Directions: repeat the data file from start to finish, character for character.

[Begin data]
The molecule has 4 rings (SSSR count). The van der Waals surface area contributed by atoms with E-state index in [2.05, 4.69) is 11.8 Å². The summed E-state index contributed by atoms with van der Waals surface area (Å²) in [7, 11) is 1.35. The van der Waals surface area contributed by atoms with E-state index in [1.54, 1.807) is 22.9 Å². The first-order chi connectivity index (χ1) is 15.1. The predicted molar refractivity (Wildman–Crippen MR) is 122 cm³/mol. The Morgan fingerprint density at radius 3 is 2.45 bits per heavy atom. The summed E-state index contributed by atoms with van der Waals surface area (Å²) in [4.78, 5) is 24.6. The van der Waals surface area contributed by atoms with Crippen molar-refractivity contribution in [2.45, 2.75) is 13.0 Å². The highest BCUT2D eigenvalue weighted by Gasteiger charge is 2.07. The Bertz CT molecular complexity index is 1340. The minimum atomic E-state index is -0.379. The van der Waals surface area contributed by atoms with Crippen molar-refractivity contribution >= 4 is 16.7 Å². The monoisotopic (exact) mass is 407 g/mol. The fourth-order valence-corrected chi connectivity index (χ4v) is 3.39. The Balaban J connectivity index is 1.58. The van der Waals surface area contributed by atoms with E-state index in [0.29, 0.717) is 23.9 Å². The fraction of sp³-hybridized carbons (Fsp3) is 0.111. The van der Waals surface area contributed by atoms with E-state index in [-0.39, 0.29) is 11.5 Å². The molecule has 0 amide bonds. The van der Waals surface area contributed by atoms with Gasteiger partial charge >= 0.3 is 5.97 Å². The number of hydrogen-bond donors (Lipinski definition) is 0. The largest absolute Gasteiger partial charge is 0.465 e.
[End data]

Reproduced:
The molecule has 4 rings (SSSR count). The van der Waals surface area contributed by atoms with E-state index in [2.05, 4.69) is 11.8 Å². The summed E-state index contributed by atoms with van der Waals surface area (Å²) in [7, 11) is 1.35. The van der Waals surface area contributed by atoms with E-state index in [1.54, 1.807) is 22.9 Å². The first-order chi connectivity index (χ1) is 15.1. The predicted molar refractivity (Wildman–Crippen MR) is 122 cm³/mol. The Morgan fingerprint density at radius 3 is 2.45 bits per heavy atom. The summed E-state index contributed by atoms with van der Waals surface area (Å²) in [4.78, 5) is 24.6. The van der Waals surface area contributed by atoms with Crippen molar-refractivity contribution in [2.45, 2.75) is 13.0 Å². The highest BCUT2D eigenvalue weighted by Gasteiger charge is 2.07. The Bertz CT molecular complexity index is 1340. The minimum atomic E-state index is -0.379. The van der Waals surface area contributed by atoms with Crippen molar-refractivity contribution >= 4 is 16.7 Å². The monoisotopic (exact) mass is 407 g/mol. The fourth-order valence-corrected chi connectivity index (χ4v) is 3.39. The Balaban J connectivity index is 1.58. The van der Waals surface area contributed by atoms with E-state index in [0.29, 0.717) is 23.9 Å². The fraction of sp³-hybridized carbons (Fsp3) is 0.111. The van der Waals surface area contributed by atoms with E-state index in [-0.39, 0.29) is 11.5 Å². The molecule has 0 amide bonds. The van der Waals surface area contributed by atoms with Gasteiger partial charge >= 0.3 is 5.97 Å². The number of hydrogen-bond donors (Lipinski definition) is 0. The largest absolute Gasteiger partial charge is 0.465 e.